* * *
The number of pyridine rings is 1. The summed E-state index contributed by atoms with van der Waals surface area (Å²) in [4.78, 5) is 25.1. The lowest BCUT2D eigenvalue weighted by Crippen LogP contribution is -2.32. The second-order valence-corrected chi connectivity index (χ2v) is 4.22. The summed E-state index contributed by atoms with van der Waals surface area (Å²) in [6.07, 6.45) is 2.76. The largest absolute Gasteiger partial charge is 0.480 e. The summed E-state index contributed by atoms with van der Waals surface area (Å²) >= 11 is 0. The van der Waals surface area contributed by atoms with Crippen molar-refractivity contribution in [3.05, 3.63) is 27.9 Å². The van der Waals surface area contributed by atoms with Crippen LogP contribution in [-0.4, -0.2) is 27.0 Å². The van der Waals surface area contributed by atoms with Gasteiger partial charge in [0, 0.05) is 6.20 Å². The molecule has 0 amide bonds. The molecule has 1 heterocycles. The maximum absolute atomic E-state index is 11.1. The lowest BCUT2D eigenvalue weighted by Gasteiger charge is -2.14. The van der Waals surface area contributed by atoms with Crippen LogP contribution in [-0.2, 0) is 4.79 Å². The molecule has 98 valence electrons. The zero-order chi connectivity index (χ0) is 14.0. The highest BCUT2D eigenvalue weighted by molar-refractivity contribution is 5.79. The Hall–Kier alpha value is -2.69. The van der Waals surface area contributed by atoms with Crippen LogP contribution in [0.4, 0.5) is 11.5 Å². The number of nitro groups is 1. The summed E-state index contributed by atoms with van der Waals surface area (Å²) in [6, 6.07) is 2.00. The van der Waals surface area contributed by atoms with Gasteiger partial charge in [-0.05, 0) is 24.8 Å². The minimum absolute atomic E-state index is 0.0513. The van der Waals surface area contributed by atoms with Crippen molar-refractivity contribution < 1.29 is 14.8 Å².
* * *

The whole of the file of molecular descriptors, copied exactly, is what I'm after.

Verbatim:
The number of pyridine rings is 1. The summed E-state index contributed by atoms with van der Waals surface area (Å²) in [4.78, 5) is 25.1. The lowest BCUT2D eigenvalue weighted by Crippen LogP contribution is -2.32. The second-order valence-corrected chi connectivity index (χ2v) is 4.22. The summed E-state index contributed by atoms with van der Waals surface area (Å²) in [6.07, 6.45) is 2.76. The largest absolute Gasteiger partial charge is 0.480 e. The summed E-state index contributed by atoms with van der Waals surface area (Å²) >= 11 is 0. The van der Waals surface area contributed by atoms with Crippen molar-refractivity contribution in [3.05, 3.63) is 27.9 Å². The van der Waals surface area contributed by atoms with Crippen LogP contribution in [-0.4, -0.2) is 27.0 Å². The van der Waals surface area contributed by atoms with Gasteiger partial charge in [0, 0.05) is 6.20 Å². The molecule has 0 amide bonds. The molecule has 1 heterocycles. The maximum absolute atomic E-state index is 11.1. The lowest BCUT2D eigenvalue weighted by Gasteiger charge is -2.14. The van der Waals surface area contributed by atoms with Crippen LogP contribution in [-0.2, 0) is 4.79 Å². The molecule has 98 valence electrons. The zero-order chi connectivity index (χ0) is 14.0. The highest BCUT2D eigenvalue weighted by molar-refractivity contribution is 5.79. The Hall–Kier alpha value is -2.69. The van der Waals surface area contributed by atoms with Crippen LogP contribution in [0.4, 0.5) is 11.5 Å². The number of nitro groups is 1. The summed E-state index contributed by atoms with van der Waals surface area (Å²) in [6, 6.07) is 2.00. The van der Waals surface area contributed by atoms with Gasteiger partial charge in [-0.05, 0) is 24.8 Å². The minimum absolute atomic E-state index is 0.0513. The van der Waals surface area contributed by atoms with Crippen molar-refractivity contribution < 1.29 is 14.8 Å².